Many investors have been buying exchange traded funds tied to futures contracts on the CBOE Volatility Index, or VIX. They likely bought the volatility products as insurance against a market pullback.
Some investment advisors, though, have been warning against these funds’ suitability for the average retail investor.
VIX-related funds, like the iPath S&P 500 VIX Mid-Term Futures ETN (NYSEArca: VXZ), ProShares VIX Short-Term Futures ETF (NYSEArca: VIXY) and ProShares VIX Mid-Term Futures ETF (NYSEArca: VIXM), have attracted record inflows this year as wary investors try to hedge against market volatility after being burned over last summer, reports Ajay Makan for the Financial Times.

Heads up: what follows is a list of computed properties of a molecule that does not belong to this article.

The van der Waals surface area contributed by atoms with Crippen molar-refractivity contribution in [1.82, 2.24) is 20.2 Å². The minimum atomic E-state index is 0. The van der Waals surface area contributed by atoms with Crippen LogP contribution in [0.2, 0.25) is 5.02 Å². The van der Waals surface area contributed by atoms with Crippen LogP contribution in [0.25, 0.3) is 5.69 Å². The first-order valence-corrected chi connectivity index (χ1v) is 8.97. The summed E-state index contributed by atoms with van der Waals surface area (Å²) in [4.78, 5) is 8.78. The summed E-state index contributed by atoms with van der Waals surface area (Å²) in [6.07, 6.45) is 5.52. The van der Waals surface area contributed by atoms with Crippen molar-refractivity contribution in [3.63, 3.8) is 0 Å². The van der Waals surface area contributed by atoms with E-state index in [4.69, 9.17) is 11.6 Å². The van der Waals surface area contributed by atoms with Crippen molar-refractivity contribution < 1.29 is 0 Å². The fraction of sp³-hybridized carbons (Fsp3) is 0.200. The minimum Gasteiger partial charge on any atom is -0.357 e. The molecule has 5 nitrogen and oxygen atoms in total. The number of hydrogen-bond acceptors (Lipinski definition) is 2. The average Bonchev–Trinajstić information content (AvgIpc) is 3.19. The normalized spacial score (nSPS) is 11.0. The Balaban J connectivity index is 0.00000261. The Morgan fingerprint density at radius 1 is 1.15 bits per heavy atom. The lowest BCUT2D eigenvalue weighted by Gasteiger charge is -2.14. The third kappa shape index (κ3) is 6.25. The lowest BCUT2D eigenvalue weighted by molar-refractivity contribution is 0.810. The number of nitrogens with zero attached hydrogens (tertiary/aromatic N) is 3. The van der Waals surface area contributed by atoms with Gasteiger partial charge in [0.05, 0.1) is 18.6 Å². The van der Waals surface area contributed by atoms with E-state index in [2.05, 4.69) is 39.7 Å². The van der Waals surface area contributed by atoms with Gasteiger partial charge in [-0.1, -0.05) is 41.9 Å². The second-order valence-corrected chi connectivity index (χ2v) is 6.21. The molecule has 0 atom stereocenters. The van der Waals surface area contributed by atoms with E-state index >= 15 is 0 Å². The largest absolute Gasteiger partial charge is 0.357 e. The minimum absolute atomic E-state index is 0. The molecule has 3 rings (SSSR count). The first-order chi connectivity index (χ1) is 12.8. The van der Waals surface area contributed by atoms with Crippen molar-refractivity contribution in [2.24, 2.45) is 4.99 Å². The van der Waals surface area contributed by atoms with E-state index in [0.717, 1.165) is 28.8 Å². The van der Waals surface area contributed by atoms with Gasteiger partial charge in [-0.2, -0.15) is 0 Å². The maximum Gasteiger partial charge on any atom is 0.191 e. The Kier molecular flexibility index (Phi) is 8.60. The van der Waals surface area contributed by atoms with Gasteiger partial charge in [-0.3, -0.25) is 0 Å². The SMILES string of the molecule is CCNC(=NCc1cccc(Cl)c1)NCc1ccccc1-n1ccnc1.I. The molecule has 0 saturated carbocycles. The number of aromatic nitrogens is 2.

“I’m not surprised at the interest in these products, given many investors’ fear that volatility won’t stay this muted for long,” Steve Davenport, director of equity risk at the asset manager Wilmington Trust, said in the article.
However, these investments have been losing as volatility in the equities market dips back to their historical averages and fund providers have been purchasing costlier future-dated VIX contracts after rolling near-term contracts that are about to mature. [VIX ETFs: Beware Contago]